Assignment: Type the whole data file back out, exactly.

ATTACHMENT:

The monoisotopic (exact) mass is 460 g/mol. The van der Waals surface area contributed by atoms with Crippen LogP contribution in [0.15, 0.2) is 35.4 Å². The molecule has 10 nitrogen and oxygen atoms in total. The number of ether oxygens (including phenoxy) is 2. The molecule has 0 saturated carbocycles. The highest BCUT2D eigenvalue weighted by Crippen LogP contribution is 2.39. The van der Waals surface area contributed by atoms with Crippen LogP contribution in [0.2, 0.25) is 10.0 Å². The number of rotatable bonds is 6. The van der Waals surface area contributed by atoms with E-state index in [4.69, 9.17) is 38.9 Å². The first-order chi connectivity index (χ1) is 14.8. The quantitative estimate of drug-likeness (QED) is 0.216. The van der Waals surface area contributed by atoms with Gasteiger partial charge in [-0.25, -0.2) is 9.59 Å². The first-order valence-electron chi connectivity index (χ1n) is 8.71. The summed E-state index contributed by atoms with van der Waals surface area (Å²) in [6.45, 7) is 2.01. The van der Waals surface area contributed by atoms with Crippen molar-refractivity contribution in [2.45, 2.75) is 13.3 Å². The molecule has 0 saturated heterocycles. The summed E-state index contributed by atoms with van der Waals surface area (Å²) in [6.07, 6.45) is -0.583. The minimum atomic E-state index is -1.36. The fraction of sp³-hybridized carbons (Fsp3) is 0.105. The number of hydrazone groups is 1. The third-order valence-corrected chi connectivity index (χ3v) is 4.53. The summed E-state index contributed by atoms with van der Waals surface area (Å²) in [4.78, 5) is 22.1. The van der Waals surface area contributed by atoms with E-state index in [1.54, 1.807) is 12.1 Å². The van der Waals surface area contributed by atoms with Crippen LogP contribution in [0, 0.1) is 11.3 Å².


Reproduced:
The monoisotopic (exact) mass is 460 g/mol. The van der Waals surface area contributed by atoms with Crippen LogP contribution in [0.15, 0.2) is 35.4 Å². The molecule has 10 nitrogen and oxygen atoms in total. The number of ether oxygens (including phenoxy) is 2. The molecule has 0 saturated carbocycles. The highest BCUT2D eigenvalue weighted by Crippen LogP contribution is 2.39. The van der Waals surface area contributed by atoms with Crippen LogP contribution in [0.2, 0.25) is 10.0 Å². The number of rotatable bonds is 6. The van der Waals surface area contributed by atoms with E-state index in [4.69, 9.17) is 38.9 Å². The first-order chi connectivity index (χ1) is 14.8. The quantitative estimate of drug-likeness (QED) is 0.216. The van der Waals surface area contributed by atoms with Gasteiger partial charge in [-0.25, -0.2) is 9.59 Å². The first-order valence-electron chi connectivity index (χ1n) is 8.71. The summed E-state index contributed by atoms with van der Waals surface area (Å²) in [6.45, 7) is 2.01. The van der Waals surface area contributed by atoms with Crippen molar-refractivity contribution in [2.45, 2.75) is 13.3 Å². The molecule has 0 saturated heterocycles. The summed E-state index contributed by atoms with van der Waals surface area (Å²) in [6.07, 6.45) is -0.583. The minimum atomic E-state index is -1.36. The fraction of sp³-hybridized carbons (Fsp3) is 0.105. The number of hydrazone groups is 1. The third-order valence-corrected chi connectivity index (χ3v) is 4.53. The summed E-state index contributed by atoms with van der Waals surface area (Å²) in [4.78, 5) is 22.1. The van der Waals surface area contributed by atoms with E-state index in [1.54, 1.807) is 12.1 Å². The van der Waals surface area contributed by atoms with Crippen LogP contribution in [0, 0.1) is 11.3 Å².